Michel Platini now a formal suspect in Swiss case

Michel Platini in action for France against Hungary in a 1986 Mexico World Cup first round match in Leon. (AFP)
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Updated 26 June 2020

Michel Platini now a formal suspect in Swiss case

  • Swiss federal prosecutors extended their open criminal proceedings into then-FIFA president Sepp Blatter to include Platini
  • Platini is suspected of being an accomplice to criminal mismanagement, of misappropriation and an act of forgery

GENEVA: French soccer great Michel Platini has been formally placed under investigation in Switzerland in relation to a $2 million payment he got from FIFA in 2011.
Swiss federal prosecutors this month extended their open criminal proceedings into then-FIFA president Sepp Blatter’s role in the payment to include Platini, according to a document seen Friday by The Associated Press.
Platini, who was the president of European soccer body UEFA at the time, is suspected of being an accomplice to criminal mismanagement, of misappropriation and an act of forgery, the document states.
The former France national team captain submitted invoices to FIFA in January 2011 seeking payment for an uncontracted additional salary from working as a presidential adviser in Blatter’s first term, from 1998-2002. He was paid the next month.
Five different courts and tribunals — including the FIFA ethics committee, the Court of Arbitration for Sport and the European Court of Human Rights — have ruled against Platini since Swiss prosecutors revealed the allegation in September 2015.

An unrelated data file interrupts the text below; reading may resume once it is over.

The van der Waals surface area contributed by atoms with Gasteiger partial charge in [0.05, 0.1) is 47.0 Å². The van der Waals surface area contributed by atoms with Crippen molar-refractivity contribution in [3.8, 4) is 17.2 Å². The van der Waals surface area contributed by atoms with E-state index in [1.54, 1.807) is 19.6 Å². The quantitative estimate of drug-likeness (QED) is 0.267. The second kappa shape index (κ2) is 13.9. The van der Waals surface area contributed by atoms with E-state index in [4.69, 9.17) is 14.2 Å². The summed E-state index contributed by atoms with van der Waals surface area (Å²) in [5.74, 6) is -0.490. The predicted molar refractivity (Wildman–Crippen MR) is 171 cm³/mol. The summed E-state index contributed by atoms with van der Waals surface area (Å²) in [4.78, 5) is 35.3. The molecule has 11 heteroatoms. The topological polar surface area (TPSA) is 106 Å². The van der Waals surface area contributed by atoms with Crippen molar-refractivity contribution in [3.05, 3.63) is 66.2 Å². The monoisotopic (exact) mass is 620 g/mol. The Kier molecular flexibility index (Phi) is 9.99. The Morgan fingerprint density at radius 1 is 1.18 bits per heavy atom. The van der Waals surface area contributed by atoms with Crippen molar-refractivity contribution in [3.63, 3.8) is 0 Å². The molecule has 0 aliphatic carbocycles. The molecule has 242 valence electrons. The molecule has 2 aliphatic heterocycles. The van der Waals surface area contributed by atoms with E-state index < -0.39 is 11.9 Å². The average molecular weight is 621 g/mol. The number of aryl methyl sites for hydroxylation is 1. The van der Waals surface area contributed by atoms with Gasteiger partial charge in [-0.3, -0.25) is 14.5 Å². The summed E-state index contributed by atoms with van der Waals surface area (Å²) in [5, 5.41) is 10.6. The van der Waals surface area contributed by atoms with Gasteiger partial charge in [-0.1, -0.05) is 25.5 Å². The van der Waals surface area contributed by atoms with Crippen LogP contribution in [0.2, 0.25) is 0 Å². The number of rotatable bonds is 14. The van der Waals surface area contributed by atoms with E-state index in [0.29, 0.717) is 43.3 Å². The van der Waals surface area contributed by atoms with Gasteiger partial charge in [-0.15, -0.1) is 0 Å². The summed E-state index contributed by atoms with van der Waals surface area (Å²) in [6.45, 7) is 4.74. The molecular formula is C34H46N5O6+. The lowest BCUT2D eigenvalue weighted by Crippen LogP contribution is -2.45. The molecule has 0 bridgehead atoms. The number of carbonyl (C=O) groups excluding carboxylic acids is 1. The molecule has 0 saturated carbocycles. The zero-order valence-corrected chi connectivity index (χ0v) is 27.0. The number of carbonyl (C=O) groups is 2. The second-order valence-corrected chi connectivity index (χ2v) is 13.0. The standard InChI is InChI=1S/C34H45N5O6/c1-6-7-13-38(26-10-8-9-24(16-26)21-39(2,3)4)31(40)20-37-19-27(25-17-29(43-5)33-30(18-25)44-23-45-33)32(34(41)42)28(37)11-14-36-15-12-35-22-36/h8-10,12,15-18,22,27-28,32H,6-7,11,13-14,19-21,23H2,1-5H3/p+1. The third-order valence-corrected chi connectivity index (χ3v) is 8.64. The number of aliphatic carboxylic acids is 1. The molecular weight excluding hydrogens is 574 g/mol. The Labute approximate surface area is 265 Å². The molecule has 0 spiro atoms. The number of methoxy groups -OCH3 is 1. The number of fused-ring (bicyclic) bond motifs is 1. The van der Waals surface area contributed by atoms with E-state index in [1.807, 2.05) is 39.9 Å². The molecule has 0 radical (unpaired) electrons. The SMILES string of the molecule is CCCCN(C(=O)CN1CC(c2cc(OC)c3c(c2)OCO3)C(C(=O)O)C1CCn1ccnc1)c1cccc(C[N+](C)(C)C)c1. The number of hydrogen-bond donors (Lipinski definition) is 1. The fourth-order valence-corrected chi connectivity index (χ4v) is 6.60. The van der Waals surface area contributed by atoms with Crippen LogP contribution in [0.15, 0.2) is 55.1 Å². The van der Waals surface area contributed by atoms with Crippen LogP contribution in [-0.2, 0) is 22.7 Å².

Platini and Blatter, who were both banned by FIFA, deny wrongdoing and have not been charged by Swiss prosecutors. Both were questioned at FIFA headquarters five years ago.
The office of Switzerland’s attorney general confirmed the proceedings against Platini and said “various hearings are planned at (our offices) in Bern during the third quarter of 2020.”
The prosecution office said it was unable to give any timetable for how the case could develop.
“I have total confidence in Swiss justice,” Platini said in a statement. “I am once again at their disposal and am absolutely serene.”
Platini’s four-year ban expired in October and he has been planning to return to the sport. He turned 65 last week.
The long-standing allegation was revived two years after Platini said Swiss prosecutors told him he had been cleared of wrongdoing.
However, a new prosecutor was appointed to lead some investigations last year in the wider Swiss probe of corruption allegations in international soccer that began in 2014.